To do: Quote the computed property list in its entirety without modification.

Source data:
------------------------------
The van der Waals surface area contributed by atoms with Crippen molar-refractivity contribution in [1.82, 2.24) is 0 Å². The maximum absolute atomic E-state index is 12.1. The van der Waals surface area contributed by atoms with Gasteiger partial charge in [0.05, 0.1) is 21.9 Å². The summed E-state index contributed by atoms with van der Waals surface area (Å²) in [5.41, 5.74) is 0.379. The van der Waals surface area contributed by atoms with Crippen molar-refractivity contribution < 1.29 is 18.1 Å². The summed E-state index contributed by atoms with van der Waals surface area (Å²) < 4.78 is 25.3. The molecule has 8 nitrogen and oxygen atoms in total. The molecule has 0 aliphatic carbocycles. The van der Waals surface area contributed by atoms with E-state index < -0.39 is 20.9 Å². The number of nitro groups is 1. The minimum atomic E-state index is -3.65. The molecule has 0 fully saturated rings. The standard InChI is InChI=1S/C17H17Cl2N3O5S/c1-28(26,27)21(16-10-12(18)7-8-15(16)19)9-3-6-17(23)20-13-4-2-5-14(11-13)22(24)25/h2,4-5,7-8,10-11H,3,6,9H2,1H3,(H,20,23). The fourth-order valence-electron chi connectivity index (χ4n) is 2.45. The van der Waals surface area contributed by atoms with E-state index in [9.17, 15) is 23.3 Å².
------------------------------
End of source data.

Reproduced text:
The van der Waals surface area contributed by atoms with Crippen molar-refractivity contribution in [1.82, 2.24) is 0 Å². The maximum absolute atomic E-state index is 12.1. The van der Waals surface area contributed by atoms with Gasteiger partial charge in [0.05, 0.1) is 21.9 Å². The summed E-state index contributed by atoms with van der Waals surface area (Å²) in [5.41, 5.74) is 0.379. The van der Waals surface area contributed by atoms with Crippen molar-refractivity contribution < 1.29 is 18.1 Å². The summed E-state index contributed by atoms with van der Waals surface area (Å²) < 4.78 is 25.3. The molecule has 8 nitrogen and oxygen atoms in total. The molecule has 0 aliphatic carbocycles. The van der Waals surface area contributed by atoms with E-state index < -0.39 is 20.9 Å². The number of nitro groups is 1. The minimum atomic E-state index is -3.65. The molecule has 0 fully saturated rings. The standard InChI is InChI=1S/C17H17Cl2N3O5S/c1-28(26,27)21(16-10-12(18)7-8-15(16)19)9-3-6-17(23)20-13-4-2-5-14(11-13)22(24)25/h2,4-5,7-8,10-11H,3,6,9H2,1H3,(H,20,23). The fourth-order valence-electron chi connectivity index (χ4n) is 2.45. The van der Waals surface area contributed by atoms with E-state index in [9.17, 15) is 23.3 Å².